Tuesday, January 1, 2013

Happy New Year!

JAN    1   1900

Cancel from the South Chicago freight office of the Lake Shore & Michigan Southern Railway. 


Here is to a better 2013.  The end of the Mayan long count calendar did not bring an end to the world, nor will the fiscal cliff.  But we did experience a terrible tragedy with the assault rifle deaths of elementary school children in Connecticut.  

I learned to shoot as a kid, and owned my first shotgun by the age of 12 (20 gauge Remington).  Assault rifles, especially the M4 carbine and AK47, have been a constant presence for me in some of the places I've worked like Afghanistan and west Africa.  I appreciate the appropriate use and possession of assault rifles, especially when they are used for practical reasons and in the hands of trained soldiers in places where they've saved my life like Liberia.  But for the life of me I can't figure why we treat guns like glamorous objects and symbols of freedom in the continental United States.  And why do we venerate the things to the point where a Wayne LaPierre of the National Rifle Association could make a dystopian recommendation to put armed guards in all of our schools?  Lanza, the Connecticut mass murderer, would have been smart enough to have taken out the guard first before using his Bushmaster human killing machine on the children.   The NRA, gun makers, and people that glorify these things should be ashamed, not so much for supporting the right to own guns, but for promoting them as something they are not.

I once owned a home in Chevy Chase, Maryland that my wife and I had purchased in 1999 after we returned from a six year stint in Liberia during the midst of the country's civil war.  During October 2002 while we were residents in the house, the Washington area, of which Chevy Chase is a neighborhood, was terrorized by a sniper, who murdered 10 people over a three week people with a Bushmaster XM-15 rifle.  The sniper was taking people out in parking lots, bus stops, and gas stations.  People lived in fear throughout the region.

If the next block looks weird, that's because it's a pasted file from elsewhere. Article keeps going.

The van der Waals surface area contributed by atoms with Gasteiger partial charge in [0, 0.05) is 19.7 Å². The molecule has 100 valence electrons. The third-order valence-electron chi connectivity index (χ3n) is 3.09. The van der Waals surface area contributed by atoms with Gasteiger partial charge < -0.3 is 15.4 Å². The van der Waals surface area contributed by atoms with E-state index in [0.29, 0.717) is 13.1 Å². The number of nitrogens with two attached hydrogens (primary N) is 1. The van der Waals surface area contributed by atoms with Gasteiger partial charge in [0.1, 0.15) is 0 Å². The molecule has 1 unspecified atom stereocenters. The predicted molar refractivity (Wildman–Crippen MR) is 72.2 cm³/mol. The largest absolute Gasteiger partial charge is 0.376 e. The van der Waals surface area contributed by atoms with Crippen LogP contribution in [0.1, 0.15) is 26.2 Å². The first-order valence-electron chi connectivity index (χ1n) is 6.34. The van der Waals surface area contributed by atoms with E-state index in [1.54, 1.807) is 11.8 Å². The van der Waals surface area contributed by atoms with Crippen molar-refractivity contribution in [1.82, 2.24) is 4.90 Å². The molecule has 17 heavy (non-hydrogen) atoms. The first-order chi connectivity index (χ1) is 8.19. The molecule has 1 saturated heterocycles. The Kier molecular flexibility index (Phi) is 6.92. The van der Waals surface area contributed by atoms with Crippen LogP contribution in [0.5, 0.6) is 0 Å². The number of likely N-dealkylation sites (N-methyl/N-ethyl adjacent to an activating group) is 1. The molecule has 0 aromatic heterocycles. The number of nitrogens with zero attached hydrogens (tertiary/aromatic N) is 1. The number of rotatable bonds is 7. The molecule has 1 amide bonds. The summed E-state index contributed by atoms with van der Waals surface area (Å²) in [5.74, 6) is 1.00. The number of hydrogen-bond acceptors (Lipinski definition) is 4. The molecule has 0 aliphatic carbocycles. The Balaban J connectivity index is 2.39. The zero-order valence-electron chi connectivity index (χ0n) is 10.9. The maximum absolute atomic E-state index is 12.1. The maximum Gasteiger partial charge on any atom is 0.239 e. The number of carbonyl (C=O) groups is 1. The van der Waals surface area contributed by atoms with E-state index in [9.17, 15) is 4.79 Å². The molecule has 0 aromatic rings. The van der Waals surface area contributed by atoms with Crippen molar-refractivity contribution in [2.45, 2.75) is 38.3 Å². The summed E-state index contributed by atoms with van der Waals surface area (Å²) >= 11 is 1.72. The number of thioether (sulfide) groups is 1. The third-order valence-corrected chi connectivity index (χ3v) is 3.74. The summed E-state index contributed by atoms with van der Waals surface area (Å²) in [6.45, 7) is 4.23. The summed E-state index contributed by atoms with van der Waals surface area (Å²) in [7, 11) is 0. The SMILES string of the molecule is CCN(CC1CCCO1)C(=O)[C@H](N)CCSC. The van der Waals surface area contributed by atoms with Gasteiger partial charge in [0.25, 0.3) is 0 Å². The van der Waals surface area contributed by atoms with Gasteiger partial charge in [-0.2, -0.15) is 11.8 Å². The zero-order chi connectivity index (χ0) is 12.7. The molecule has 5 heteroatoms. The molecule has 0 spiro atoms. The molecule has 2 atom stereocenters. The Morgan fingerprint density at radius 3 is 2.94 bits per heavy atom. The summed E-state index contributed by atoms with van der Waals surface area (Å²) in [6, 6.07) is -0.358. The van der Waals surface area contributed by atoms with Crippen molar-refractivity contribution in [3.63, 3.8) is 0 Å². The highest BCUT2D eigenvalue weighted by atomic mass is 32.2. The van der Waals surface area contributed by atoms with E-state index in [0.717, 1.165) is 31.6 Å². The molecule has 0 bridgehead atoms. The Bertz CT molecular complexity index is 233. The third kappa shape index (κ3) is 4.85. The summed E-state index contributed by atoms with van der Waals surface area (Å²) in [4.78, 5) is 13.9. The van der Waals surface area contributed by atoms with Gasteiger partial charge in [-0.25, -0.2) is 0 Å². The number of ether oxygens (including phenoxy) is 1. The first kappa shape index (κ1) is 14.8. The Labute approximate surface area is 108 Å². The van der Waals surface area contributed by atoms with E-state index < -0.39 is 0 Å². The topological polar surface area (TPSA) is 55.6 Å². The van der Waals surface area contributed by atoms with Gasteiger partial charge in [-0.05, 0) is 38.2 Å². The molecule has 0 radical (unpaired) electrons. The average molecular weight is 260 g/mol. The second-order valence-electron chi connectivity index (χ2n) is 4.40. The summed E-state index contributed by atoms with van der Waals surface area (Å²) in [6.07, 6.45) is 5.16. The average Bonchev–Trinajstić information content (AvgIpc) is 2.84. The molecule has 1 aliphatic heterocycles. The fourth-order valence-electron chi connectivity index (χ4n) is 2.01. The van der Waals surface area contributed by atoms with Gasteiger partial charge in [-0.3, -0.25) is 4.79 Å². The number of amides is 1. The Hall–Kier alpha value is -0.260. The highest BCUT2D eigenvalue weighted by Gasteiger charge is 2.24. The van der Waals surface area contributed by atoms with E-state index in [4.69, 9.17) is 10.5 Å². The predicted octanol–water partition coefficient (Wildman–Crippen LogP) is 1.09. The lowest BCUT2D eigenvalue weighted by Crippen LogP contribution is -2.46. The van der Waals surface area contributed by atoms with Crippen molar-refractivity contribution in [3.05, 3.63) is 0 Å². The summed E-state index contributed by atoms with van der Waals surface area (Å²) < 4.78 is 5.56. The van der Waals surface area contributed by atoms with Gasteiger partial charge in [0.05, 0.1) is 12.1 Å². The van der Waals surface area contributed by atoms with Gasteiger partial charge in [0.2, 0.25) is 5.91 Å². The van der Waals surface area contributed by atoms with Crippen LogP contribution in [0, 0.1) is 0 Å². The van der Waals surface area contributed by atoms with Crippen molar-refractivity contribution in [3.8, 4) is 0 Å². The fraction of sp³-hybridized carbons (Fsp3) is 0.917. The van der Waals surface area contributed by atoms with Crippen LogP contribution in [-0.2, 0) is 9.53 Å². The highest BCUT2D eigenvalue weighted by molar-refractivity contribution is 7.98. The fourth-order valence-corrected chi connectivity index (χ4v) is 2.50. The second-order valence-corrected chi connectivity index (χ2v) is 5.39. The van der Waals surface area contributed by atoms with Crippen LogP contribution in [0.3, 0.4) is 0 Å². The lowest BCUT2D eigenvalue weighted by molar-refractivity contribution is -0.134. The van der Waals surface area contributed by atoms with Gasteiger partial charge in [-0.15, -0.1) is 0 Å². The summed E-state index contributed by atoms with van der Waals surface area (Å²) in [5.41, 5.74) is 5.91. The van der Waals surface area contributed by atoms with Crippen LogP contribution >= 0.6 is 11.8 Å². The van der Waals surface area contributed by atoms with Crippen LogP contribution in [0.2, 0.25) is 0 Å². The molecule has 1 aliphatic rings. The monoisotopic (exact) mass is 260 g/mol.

After about ten days from the start of the murders, I received a call in Chevy Chase from a friend named Brownie Samukai who called from western Tanzania in East Africa near the country's border with the nation of Burundi.  Brownie, who is now the Minister of Defense in Liberia, was at the time a security official for the United Nation High Commission for Refugees.  He and some of his colleagues had been watching CNN reports on the sniper, and as he had my number in Chevy Chase on his phone, he decided to call me to make sure I was OK and to find out how we were coping.  I have never quite gotten over the irony of a security official calling me from east Africa to make sure I was OK in the United States from people on the rampage with a military weapon.  For six years in Liberia I lived with the ever present threat of AK47s, .50 cals, and M60s, which all shot up my house and office in 1996 and nearly got me.  Brownie was in Liberia then too, and I think both of us thought we would be just a bit safer out of Liberia by 2002.  So Brownie got a job with the UN, and I went back to Washington.  But one of Bushmaster's fine and efficient killing products, which can be bought freely in the United States, made everyone in the capital city of the United States watch their back at all times, everywhere, for nearly three weeks.

I am certain that more than a few readers will mumble something to the effect that guns don't kill people, people kill people, and all that.  These are shallow thinkers.  There is a reason we all don't have anti-aircraft guns at home.  At some point our society has drawn a line.  The question is where and why, and why do the people that defend assault rifles not protest their lack of ability to acquire high caliber guns like anti-aircraft guns?  As a society we have already drawn a line.  

The line needs to start with values, and the glorification of assault rifles as an aspect of manliness and machismo.  Consider the the advertisement below that might have been read by Adam Lanza:

Above is an advertisement for a Bushmaster rifle, written and paid for by those that want you to think that your manliness is equated with owning one of these things.  What?  The numbers of dead in Connecticut are part of a much larger tally of dead that the current stories don't mention.  I've seen way more children and other innocents cut apart by rifles like these in Liberia and Sierra Leone to know that manliness has nothing to do with the people firing these things.  So many of the murders in those countries were committed by children themselves, shooting unarmed people.  Their AK47s hardly made them men, only effective murderers.  How much more of a man is Adam Lanza now that he has killed all these children?  I accept the fact that we are always going to have guns like these made by companies like Bushmaster.  But mass marketing like this?  Shame.


In 1978 the British band Gang of Four recorded the song Armalite Rifle.  I was something of a punk rockphile back then, and this song was one of my favorite records as a high school kid.  

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